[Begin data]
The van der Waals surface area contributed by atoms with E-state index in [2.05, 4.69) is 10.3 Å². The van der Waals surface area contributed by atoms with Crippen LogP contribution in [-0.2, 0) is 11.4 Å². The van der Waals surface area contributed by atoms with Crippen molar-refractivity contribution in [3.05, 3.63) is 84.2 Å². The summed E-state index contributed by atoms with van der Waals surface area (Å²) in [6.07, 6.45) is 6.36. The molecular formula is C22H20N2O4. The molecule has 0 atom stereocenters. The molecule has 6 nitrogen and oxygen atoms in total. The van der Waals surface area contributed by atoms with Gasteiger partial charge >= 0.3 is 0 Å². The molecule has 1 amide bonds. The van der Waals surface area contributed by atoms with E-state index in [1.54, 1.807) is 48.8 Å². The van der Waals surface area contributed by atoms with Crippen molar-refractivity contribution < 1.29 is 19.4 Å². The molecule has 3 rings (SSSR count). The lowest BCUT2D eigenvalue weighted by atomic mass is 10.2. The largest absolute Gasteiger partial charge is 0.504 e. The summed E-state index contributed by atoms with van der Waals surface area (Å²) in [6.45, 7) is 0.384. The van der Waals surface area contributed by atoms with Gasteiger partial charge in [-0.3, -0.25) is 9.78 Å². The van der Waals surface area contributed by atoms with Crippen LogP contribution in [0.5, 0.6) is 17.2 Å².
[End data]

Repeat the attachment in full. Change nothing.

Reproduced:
The van der Waals surface area contributed by atoms with E-state index in [2.05, 4.69) is 10.3 Å². The van der Waals surface area contributed by atoms with Crippen LogP contribution in [-0.2, 0) is 11.4 Å². The van der Waals surface area contributed by atoms with Crippen molar-refractivity contribution in [3.05, 3.63) is 84.2 Å². The summed E-state index contributed by atoms with van der Waals surface area (Å²) in [6.07, 6.45) is 6.36. The molecular formula is C22H20N2O4. The molecule has 0 atom stereocenters. The molecule has 6 nitrogen and oxygen atoms in total. The van der Waals surface area contributed by atoms with Gasteiger partial charge >= 0.3 is 0 Å². The molecule has 1 amide bonds. The van der Waals surface area contributed by atoms with E-state index in [1.54, 1.807) is 48.8 Å². The van der Waals surface area contributed by atoms with Crippen molar-refractivity contribution < 1.29 is 19.4 Å². The molecule has 3 rings (SSSR count). The lowest BCUT2D eigenvalue weighted by atomic mass is 10.2. The largest absolute Gasteiger partial charge is 0.504 e. The summed E-state index contributed by atoms with van der Waals surface area (Å²) in [6.45, 7) is 0.384. The van der Waals surface area contributed by atoms with Gasteiger partial charge in [-0.3, -0.25) is 9.78 Å². The van der Waals surface area contributed by atoms with Crippen LogP contribution in [0.5, 0.6) is 17.2 Å².